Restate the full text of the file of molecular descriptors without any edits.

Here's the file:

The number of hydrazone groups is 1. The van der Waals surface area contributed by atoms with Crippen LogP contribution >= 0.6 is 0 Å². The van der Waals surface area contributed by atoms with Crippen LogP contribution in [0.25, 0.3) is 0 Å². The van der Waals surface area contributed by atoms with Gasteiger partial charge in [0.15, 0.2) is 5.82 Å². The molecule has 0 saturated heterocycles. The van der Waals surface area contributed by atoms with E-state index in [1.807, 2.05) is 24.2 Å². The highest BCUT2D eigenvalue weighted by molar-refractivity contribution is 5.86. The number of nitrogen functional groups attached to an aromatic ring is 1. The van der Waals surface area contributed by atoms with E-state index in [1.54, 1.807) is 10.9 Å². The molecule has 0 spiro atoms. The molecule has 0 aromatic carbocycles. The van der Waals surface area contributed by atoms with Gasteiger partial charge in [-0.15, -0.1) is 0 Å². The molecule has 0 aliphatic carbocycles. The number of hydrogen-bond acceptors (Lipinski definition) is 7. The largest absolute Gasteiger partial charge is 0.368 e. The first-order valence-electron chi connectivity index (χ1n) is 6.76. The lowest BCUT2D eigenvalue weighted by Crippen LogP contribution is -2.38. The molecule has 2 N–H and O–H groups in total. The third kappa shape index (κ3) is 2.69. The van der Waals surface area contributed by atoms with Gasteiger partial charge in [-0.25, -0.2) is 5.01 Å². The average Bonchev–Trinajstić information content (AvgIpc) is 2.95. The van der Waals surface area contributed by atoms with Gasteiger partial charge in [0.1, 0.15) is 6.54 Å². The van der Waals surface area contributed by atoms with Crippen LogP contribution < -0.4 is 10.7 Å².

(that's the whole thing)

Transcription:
The number of hydrazone groups is 1. The van der Waals surface area contributed by atoms with Crippen LogP contribution >= 0.6 is 0 Å². The van der Waals surface area contributed by atoms with Crippen LogP contribution in [0.25, 0.3) is 0 Å². The van der Waals surface area contributed by atoms with Gasteiger partial charge in [0.15, 0.2) is 5.82 Å². The molecule has 0 saturated heterocycles. The van der Waals surface area contributed by atoms with E-state index in [1.807, 2.05) is 24.2 Å². The highest BCUT2D eigenvalue weighted by molar-refractivity contribution is 5.86. The number of nitrogen functional groups attached to an aromatic ring is 1. The van der Waals surface area contributed by atoms with E-state index in [1.54, 1.807) is 10.9 Å². The molecule has 0 spiro atoms. The molecule has 0 aromatic carbocycles. The van der Waals surface area contributed by atoms with Gasteiger partial charge in [-0.15, -0.1) is 0 Å². The molecule has 0 aliphatic carbocycles. The number of hydrogen-bond acceptors (Lipinski definition) is 7. The largest absolute Gasteiger partial charge is 0.368 e. The first-order valence-electron chi connectivity index (χ1n) is 6.76. The lowest BCUT2D eigenvalue weighted by Crippen LogP contribution is -2.38. The molecule has 2 N–H and O–H groups in total. The third kappa shape index (κ3) is 2.69. The van der Waals surface area contributed by atoms with Gasteiger partial charge in [-0.25, -0.2) is 5.01 Å². The average Bonchev–Trinajstić information content (AvgIpc) is 2.95. The van der Waals surface area contributed by atoms with Gasteiger partial charge in [0.1, 0.15) is 6.54 Å². The van der Waals surface area contributed by atoms with Crippen LogP contribution < -0.4 is 10.7 Å².